Shea Vineyard was first planted to wine grapes in the late 1980s. Today Shea Vineyard is a 200-acre property with 140 planted acres. 135 of these acres are planted to Pinot noir vines and the balance is planted to Chardonnay.
Roughly 25% of the Pinot noir fruit produced each year by Shea Vineyard is used by Shea Wine Cellars for its releases. The other 75% of the Pinot noir fruit is sold to some of the finest winemakers in Oregon and California.
Shea vineyard sits on sedimentary soil over fractured sandstone. Vine spacing is 5×7 yielding 1,245 plants per acre. Shea was one of the early vineyards in this area of Yamhill County and on this soil type. Today, the vineyard is surrounded by some of the premiere wineries making Pinot noir in the “New World.”
We are pleased that we have recently been recognized for our efforts. Recently the US Department of Agriculture created the Conservation Security Program to recognize and support outstanding stewardship of agricultural lands. CSP identifies those “farmers and ranchers who are meeting the highest standards of conservation and environmental management”. In our Yamhill River basin over 500 farms pursued the program. 104 were accepted based on past and current practices. 32 of those were recognized as having practices at the highest level of stewardship. Shea Vineyard was one of the 32.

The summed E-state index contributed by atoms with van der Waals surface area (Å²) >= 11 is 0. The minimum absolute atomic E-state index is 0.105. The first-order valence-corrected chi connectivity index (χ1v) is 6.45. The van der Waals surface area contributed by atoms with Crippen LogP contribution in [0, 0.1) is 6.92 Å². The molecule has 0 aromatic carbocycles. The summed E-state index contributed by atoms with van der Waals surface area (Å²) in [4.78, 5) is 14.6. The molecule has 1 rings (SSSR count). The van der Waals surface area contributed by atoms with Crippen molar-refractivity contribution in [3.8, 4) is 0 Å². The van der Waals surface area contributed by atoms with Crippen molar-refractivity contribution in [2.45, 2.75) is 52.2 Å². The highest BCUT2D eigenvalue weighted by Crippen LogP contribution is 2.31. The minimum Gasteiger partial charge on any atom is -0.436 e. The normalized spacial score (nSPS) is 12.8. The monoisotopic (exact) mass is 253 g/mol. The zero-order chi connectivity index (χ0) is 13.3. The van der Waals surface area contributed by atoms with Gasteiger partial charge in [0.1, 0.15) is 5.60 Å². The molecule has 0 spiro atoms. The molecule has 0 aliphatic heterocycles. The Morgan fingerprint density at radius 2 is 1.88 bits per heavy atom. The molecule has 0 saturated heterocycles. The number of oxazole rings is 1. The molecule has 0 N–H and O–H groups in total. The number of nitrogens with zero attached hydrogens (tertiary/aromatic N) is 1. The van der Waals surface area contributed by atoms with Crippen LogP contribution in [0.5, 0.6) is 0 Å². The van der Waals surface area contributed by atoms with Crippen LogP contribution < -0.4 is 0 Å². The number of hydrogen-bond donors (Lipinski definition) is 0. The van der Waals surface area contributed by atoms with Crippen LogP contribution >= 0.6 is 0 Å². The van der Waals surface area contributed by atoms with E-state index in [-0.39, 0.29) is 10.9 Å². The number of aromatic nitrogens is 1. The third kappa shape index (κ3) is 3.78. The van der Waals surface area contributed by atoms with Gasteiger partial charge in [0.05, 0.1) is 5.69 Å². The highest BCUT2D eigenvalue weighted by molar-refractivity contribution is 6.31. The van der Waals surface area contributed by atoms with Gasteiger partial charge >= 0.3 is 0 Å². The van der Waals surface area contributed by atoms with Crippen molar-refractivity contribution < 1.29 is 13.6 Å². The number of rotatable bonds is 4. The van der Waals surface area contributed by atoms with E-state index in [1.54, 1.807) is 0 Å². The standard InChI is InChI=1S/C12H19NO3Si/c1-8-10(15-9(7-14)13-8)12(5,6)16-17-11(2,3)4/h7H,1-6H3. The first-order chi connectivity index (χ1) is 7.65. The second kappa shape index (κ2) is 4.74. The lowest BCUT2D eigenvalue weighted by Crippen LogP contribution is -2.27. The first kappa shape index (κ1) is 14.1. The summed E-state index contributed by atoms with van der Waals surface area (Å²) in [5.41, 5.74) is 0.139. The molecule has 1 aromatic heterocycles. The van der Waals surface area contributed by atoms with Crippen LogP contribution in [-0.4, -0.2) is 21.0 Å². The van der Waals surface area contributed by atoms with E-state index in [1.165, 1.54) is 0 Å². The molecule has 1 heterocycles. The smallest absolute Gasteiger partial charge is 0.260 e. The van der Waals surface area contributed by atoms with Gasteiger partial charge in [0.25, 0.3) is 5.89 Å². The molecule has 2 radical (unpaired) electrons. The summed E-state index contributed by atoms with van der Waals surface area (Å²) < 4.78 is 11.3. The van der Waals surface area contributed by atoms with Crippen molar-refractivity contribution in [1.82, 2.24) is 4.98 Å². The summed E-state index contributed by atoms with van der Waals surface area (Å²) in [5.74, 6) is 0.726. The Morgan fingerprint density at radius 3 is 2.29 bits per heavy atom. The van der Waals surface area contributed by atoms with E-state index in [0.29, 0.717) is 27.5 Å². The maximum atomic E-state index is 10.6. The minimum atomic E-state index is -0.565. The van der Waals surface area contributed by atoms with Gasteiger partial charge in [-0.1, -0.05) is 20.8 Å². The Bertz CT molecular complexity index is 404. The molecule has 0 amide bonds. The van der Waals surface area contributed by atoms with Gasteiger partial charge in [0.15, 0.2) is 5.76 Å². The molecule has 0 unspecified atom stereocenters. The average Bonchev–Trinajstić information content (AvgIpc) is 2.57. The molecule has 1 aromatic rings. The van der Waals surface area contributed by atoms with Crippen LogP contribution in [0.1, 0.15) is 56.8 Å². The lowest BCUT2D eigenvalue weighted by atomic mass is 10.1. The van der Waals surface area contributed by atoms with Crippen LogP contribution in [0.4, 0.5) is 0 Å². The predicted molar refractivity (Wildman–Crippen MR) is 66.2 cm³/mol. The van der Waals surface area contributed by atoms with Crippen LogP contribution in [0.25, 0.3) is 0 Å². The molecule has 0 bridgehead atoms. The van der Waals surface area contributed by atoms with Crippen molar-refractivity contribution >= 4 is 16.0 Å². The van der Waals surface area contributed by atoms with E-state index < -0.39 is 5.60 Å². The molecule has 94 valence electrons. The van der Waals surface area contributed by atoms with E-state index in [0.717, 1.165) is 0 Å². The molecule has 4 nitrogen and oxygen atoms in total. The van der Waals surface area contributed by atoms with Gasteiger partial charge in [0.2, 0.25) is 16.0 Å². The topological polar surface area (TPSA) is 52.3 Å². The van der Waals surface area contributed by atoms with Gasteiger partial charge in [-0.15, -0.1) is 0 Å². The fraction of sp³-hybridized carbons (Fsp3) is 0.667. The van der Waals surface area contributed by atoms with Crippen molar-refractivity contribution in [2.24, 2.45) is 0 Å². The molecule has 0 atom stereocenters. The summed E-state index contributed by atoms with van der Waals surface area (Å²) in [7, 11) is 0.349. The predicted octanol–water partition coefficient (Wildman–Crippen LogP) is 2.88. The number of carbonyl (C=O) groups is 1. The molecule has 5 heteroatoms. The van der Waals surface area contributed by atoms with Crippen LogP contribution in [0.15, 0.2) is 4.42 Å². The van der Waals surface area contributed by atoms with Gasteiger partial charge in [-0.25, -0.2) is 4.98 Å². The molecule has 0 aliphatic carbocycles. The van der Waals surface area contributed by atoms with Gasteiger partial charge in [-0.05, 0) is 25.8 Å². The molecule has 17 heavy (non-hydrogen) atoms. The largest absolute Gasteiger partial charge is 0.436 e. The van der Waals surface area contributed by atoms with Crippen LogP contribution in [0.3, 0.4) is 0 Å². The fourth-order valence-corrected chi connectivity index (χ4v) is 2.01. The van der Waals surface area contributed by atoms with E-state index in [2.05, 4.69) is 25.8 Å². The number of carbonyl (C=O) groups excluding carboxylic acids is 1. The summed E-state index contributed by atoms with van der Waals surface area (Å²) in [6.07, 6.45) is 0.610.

Our approach to growing wine grapes that express their terroir and our approach to being responsible stewards of the land are rooted in science. We use the results of scientific analysis as our guiding light. We have not concluded that all synthetic materials are by definition harmful. In this outlook we are joined by the USDA and sustainable farming organizations such as LIVE and Salmon Safe. This is in contrast to some well publicized approaches to growing that seem to us to be rooted in romanticism and nostalgia for farming in an earlier era.
Farm Workers Make It Happen
We employ 10 workers on our year round vineyard crew under the supervision of vineyard manager Jesus Marin. Their skill developed over years in our vineyard is a large reason our fruit is so highly regarded. All are covered by health insurance and so are their families. Our seasonal worker staff often gets us up to 35-40 workers during the height of the growing season. Our record at seasons end is 150 workers harvesting our grapes. It can get frantic when we are rushing to bring in the fruit before the onset of rain. We are quite proud that since we put the first plants in the ground in 1989 we have not experienced a single injury.